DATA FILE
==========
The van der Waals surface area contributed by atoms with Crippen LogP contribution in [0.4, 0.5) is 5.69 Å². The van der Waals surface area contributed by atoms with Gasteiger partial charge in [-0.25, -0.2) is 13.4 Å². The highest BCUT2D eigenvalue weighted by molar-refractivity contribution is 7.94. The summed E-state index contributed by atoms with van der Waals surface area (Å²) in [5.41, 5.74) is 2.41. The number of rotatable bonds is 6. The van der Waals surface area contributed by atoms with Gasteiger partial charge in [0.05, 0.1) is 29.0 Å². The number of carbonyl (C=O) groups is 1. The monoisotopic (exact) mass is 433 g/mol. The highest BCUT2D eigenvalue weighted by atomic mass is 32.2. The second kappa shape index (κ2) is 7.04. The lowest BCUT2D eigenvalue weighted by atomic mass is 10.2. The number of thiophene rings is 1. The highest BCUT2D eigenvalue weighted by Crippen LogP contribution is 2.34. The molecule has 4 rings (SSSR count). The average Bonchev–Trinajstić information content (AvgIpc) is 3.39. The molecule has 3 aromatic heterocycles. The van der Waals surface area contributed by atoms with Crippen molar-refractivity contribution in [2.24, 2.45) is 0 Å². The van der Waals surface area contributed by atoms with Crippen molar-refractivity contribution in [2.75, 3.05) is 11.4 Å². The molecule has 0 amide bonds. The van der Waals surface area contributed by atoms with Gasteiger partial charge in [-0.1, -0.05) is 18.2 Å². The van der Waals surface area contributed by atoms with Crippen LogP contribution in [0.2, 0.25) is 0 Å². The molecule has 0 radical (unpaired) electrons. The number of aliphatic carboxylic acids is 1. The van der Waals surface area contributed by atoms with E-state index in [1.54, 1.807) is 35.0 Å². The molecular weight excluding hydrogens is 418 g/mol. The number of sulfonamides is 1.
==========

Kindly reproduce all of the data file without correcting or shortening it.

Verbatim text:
The van der Waals surface area contributed by atoms with Crippen LogP contribution in [0.4, 0.5) is 5.69 Å². The van der Waals surface area contributed by atoms with Gasteiger partial charge in [-0.25, -0.2) is 13.4 Å². The highest BCUT2D eigenvalue weighted by molar-refractivity contribution is 7.94. The summed E-state index contributed by atoms with van der Waals surface area (Å²) in [5.41, 5.74) is 2.41. The number of rotatable bonds is 6. The van der Waals surface area contributed by atoms with Gasteiger partial charge in [0.05, 0.1) is 29.0 Å². The number of carbonyl (C=O) groups is 1. The monoisotopic (exact) mass is 433 g/mol. The highest BCUT2D eigenvalue weighted by atomic mass is 32.2. The second kappa shape index (κ2) is 7.04. The lowest BCUT2D eigenvalue weighted by atomic mass is 10.2. The number of thiophene rings is 1. The highest BCUT2D eigenvalue weighted by Crippen LogP contribution is 2.34. The molecule has 4 rings (SSSR count). The average Bonchev–Trinajstić information content (AvgIpc) is 3.39. The molecule has 3 aromatic heterocycles. The van der Waals surface area contributed by atoms with Crippen molar-refractivity contribution in [2.24, 2.45) is 0 Å². The van der Waals surface area contributed by atoms with Crippen molar-refractivity contribution in [2.75, 3.05) is 11.4 Å². The molecule has 0 amide bonds. The van der Waals surface area contributed by atoms with Gasteiger partial charge in [-0.1, -0.05) is 18.2 Å². The van der Waals surface area contributed by atoms with Crippen LogP contribution in [0.2, 0.25) is 0 Å². The molecule has 0 radical (unpaired) electrons. The number of aliphatic carboxylic acids is 1. The van der Waals surface area contributed by atoms with E-state index in [1.54, 1.807) is 35.0 Å². The molecular weight excluding hydrogens is 418 g/mol. The number of sulfonamides is 1.